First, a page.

A more realistic acceptance of this continent’s potential for mass habitation and exploitation, including its limits, had to wait for twentieth-century imaginations and politics. Some among recent generations have come to see and relate to the bush, or at least tried to, in ways drawn from Indigenous perspectives: ‘Changing to this view of reality had been a long hard struggle against the old conditioning’ (Robyn Davidson). Many more have given up against its various forms of obtuse resistance and have fled to easier locales: ‘Australia, like some great termitey redgum, is emptying out, concentrating its vital tissue into a thin coastal cambium with big fat nothing at its centre’ (Elizabeth Farrelly).
The task of populating this collection has led Watson to take an imaginative route through a very Australian drama. The tension between cultivation and preservation pervades the volume. From the farming and husbanding side, Watson includes a despairing despatch from 1853 about the setbacks in growing animal herds: ‘I find from the rapid strides the silk-grass has made over my run, I will not be able to keep the number of sheep the run did three years ago’ (John Robertson) – and a later and cheerier bit of advice from someone now comfortable enough to even provide ‘how-to’ thoughts on land management (Francis Myers, 1914). In sharp contrast, a decidedly modern perspective appears further along, presenting a serious but also entertaining argument in support of weeds: ‘Weeds are stateless persons, with no civil rights, subject to arbitrary execution’ (George Seddon).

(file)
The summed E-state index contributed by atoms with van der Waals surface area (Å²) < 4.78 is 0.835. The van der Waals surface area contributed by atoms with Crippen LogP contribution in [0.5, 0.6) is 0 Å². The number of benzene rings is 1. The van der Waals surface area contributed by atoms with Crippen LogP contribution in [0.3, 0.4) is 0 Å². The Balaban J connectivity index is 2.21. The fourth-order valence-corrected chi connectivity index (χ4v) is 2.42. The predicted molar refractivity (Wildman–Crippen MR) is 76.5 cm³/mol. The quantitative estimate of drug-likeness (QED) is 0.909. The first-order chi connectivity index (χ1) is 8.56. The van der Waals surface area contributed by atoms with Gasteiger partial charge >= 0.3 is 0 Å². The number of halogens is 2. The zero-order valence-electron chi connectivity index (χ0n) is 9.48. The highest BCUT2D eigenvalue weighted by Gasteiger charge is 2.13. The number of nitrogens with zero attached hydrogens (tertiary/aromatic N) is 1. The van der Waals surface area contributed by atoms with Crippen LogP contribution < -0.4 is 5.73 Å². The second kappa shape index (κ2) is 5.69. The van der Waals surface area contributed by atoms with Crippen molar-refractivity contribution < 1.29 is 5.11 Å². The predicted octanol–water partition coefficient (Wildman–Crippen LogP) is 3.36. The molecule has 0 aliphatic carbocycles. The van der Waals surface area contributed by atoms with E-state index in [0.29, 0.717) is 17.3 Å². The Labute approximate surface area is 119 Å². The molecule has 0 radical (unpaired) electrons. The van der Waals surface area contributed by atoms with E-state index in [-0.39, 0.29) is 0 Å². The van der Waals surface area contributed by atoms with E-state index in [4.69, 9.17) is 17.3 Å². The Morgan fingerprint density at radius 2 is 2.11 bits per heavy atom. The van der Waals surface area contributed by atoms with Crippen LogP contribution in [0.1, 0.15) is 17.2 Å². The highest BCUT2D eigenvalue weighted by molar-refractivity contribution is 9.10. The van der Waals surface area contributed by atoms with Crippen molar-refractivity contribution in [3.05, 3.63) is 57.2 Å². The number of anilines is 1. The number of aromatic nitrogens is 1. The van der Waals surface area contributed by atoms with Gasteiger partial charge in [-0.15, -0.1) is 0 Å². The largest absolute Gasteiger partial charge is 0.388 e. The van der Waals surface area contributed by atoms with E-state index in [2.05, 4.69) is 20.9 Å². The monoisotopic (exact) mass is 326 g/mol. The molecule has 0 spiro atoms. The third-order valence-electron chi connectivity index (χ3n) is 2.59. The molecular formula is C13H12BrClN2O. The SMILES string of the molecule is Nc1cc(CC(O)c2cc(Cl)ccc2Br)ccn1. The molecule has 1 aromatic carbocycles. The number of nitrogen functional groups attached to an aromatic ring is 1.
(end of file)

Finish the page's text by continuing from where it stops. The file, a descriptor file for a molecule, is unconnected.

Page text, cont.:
Science divides the Australian landscape into various geo-botanical zones – dry coastal, sclerophyll forests, wetlands, etc. – but this is not how we live it. We enter and traverse our instance of the bush as individuals, filtering and tuning to build a personal version of what is and what counts. Which is perhaps what the more literary voices in this collection do best. Reflective of the image in the book’s title, novelist Roger McDonald is found here in non-fiction mode, writing with a kind of melancholy wonder about ‘ trees away out in the smashed-glass glare of wheatfields: yellow box, white cypress, kurrajong. Lone sentinels shimmering in heat haze. And playground eucalypts in asphalt, their leaves pungent after rain ...’